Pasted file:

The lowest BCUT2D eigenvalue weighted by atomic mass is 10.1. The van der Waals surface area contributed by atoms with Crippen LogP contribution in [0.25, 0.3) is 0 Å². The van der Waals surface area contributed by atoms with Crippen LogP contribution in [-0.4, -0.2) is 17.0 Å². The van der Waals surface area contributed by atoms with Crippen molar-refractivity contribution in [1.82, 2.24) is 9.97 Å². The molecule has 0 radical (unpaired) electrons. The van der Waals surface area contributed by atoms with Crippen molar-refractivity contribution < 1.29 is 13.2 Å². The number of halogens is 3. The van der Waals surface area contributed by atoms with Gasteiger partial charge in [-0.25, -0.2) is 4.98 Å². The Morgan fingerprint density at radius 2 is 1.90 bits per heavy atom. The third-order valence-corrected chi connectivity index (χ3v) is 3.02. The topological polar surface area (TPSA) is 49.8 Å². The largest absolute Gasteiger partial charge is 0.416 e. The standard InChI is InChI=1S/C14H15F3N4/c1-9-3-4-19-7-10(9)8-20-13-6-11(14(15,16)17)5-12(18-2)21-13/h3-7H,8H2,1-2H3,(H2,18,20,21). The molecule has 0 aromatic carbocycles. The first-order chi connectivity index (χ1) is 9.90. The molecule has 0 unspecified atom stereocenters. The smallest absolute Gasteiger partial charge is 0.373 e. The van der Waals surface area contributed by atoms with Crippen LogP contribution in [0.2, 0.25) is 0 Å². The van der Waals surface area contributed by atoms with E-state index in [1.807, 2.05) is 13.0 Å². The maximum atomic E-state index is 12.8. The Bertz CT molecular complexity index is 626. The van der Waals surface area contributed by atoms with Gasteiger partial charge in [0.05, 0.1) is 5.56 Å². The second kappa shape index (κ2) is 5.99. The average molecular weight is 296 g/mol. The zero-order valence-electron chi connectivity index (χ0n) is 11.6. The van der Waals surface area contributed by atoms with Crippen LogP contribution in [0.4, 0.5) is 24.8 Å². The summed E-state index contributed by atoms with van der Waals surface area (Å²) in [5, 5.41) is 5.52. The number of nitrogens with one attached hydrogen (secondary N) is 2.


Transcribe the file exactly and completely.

The lowest BCUT2D eigenvalue weighted by atomic mass is 10.1. The van der Waals surface area contributed by atoms with Crippen LogP contribution in [0.25, 0.3) is 0 Å². The van der Waals surface area contributed by atoms with Crippen LogP contribution in [-0.4, -0.2) is 17.0 Å². The van der Waals surface area contributed by atoms with Crippen molar-refractivity contribution in [1.82, 2.24) is 9.97 Å². The molecule has 0 radical (unpaired) electrons. The van der Waals surface area contributed by atoms with Crippen molar-refractivity contribution < 1.29 is 13.2 Å². The number of halogens is 3. The van der Waals surface area contributed by atoms with Gasteiger partial charge in [-0.25, -0.2) is 4.98 Å². The Morgan fingerprint density at radius 2 is 1.90 bits per heavy atom. The third-order valence-corrected chi connectivity index (χ3v) is 3.02. The topological polar surface area (TPSA) is 49.8 Å². The largest absolute Gasteiger partial charge is 0.416 e. The standard InChI is InChI=1S/C14H15F3N4/c1-9-3-4-19-7-10(9)8-20-13-6-11(14(15,16)17)5-12(18-2)21-13/h3-7H,8H2,1-2H3,(H2,18,20,21). The molecule has 0 aromatic carbocycles. The first-order chi connectivity index (χ1) is 9.90. The molecule has 0 unspecified atom stereocenters. The smallest absolute Gasteiger partial charge is 0.373 e. The van der Waals surface area contributed by atoms with Crippen LogP contribution in [0.2, 0.25) is 0 Å². The van der Waals surface area contributed by atoms with E-state index in [1.807, 2.05) is 13.0 Å². The maximum atomic E-state index is 12.8. The Bertz CT molecular complexity index is 626. The van der Waals surface area contributed by atoms with Gasteiger partial charge in [0.05, 0.1) is 5.56 Å². The second kappa shape index (κ2) is 5.99. The average molecular weight is 296 g/mol. The zero-order valence-electron chi connectivity index (χ0n) is 11.6. The van der Waals surface area contributed by atoms with Crippen LogP contribution in [0.4, 0.5) is 24.8 Å². The summed E-state index contributed by atoms with van der Waals surface area (Å²) in [5, 5.41) is 5.52. The number of nitrogens with one attached hydrogen (secondary N) is 2.